BANGKOK — Thai police have accused foreign journalists and social media users of muddling their ongoing investigation into the murder of two British tourists in southern Thailand last week.
The Thai police have come under fire in recent days for providing contradictory statements to the press during their effort to find those responsible for the murders of David Miller, 24, and Hannah Witheridge, 23, whose battered bodies were found on a beach on Koh Tao island ten days ago. Police have yet to name an official suspect.
But Pol.Maj.Gen. Panya Mamen, commander of 8th Region Provincial Police, said yesterday that the investigation has been hampered by foreign media coverage. He referred specifically to a story picked up by the British press about Sean McAnna, a Scottish backpacker who said he was threatened by two "mafia" on the island earlier this week.
According to Pol.Maj.Gen. Panya, police found no substance behind Mr. McAnna's accusation.
"The officers shouldn't have believed the foreign press. The time in the investigation was wasted," Pol.Maj.Gen. Panya said.
Meanwhile, chief of the Royal Thai Police, Pol.Gen. Somyot Pumphanmuang blamed the confusion surrounding the murder investigation on social media.
"Police had to waste their time following leads from these rumours," Pol.Gen. Somyot told reporters yesterday.
He also cited the case of Mr. McAnna and insisted that his claim was unfounded, as one of the two men who allegedly intimidated him already "showed his innocence" yesterday. The two Thai men, who run the bar where Mr. Miller and Ms. Witheridge were last seen, are no longer being treated as suspects in the case, Pol.Gen. Somyot added.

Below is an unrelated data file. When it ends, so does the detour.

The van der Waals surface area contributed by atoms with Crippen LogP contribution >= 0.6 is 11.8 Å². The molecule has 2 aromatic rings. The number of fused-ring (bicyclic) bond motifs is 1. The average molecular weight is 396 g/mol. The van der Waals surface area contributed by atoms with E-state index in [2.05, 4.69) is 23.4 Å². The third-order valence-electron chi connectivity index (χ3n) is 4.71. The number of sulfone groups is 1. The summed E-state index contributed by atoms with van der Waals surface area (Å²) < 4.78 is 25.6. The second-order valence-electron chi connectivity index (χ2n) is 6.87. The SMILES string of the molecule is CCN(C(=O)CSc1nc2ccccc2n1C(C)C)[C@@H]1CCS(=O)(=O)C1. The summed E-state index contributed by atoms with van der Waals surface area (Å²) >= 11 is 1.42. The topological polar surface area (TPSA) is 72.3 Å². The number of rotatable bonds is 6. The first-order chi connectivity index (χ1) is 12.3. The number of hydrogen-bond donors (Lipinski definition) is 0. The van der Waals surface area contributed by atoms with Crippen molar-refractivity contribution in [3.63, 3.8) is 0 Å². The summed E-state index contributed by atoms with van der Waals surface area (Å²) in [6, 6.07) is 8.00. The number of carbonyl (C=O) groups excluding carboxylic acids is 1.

Pol.Gen. Somyot also blasted the media for reporting that a primary suspect was thought to be in Bangkok after fleeing the island in the wake of the murders. According to Pol.Gen. Somyot, the police never sought a suspect in Bangkok, despite earlier comments from Koh Tao police officers that clearly stated otherwise.
The suspect, Warot Tuwichian, 22, has been cleared of any connection to the murder, police say.
"I am not feeling pressured by the foreign media, but I am not being negligent neither," Pol.Gen. Somyot said. "I don't want to talk about [the investigation] to the press right now, lest my statements contradict with the officers in charge of the investigation."
Junta leader and Prime Minister Prayuth Chan-ocha also weighed in on the ongoing investigation by telling the press today to "show some respect" to the police.
"You say police are incompetent. I ask: will they have enough morale to work? What about other cases? Just because of this one case, should the entire police force be damaged, too?" Gen. Prayuth said to reporters at the Government House today. "Of course not. Therefore, whenever you talk, you must give some respect and dignity to the officers. There are good officers and there are bad officers."
He added, "You’ve been insulting them since the first day. If Thais are insulting Thais, what can they ever hope to achieve?"
Gen. Prayuth asked the press to refrain from "reproducing" the negative views displayed by foreign media about the investigation. "The nation is damaged. We should fix our mistakes. If we don't fix it, who will help us fix it? Will TIME help us fix it?"
Gen. Prayuth appeared to be referring to a recent article published in TIME titled "What the Murder of Two British Tourists Tells Us About Thailand’s Dark Side."
When a reporter said foreign media merely want to guide the police investigation in the right direction, Gen. Prayuth responded angrily. "TIME should send their people here to guide us," he said. "You like to accept other people's power, I don't understand. Go ahead. If there's any information, they should find it and send it to us officially."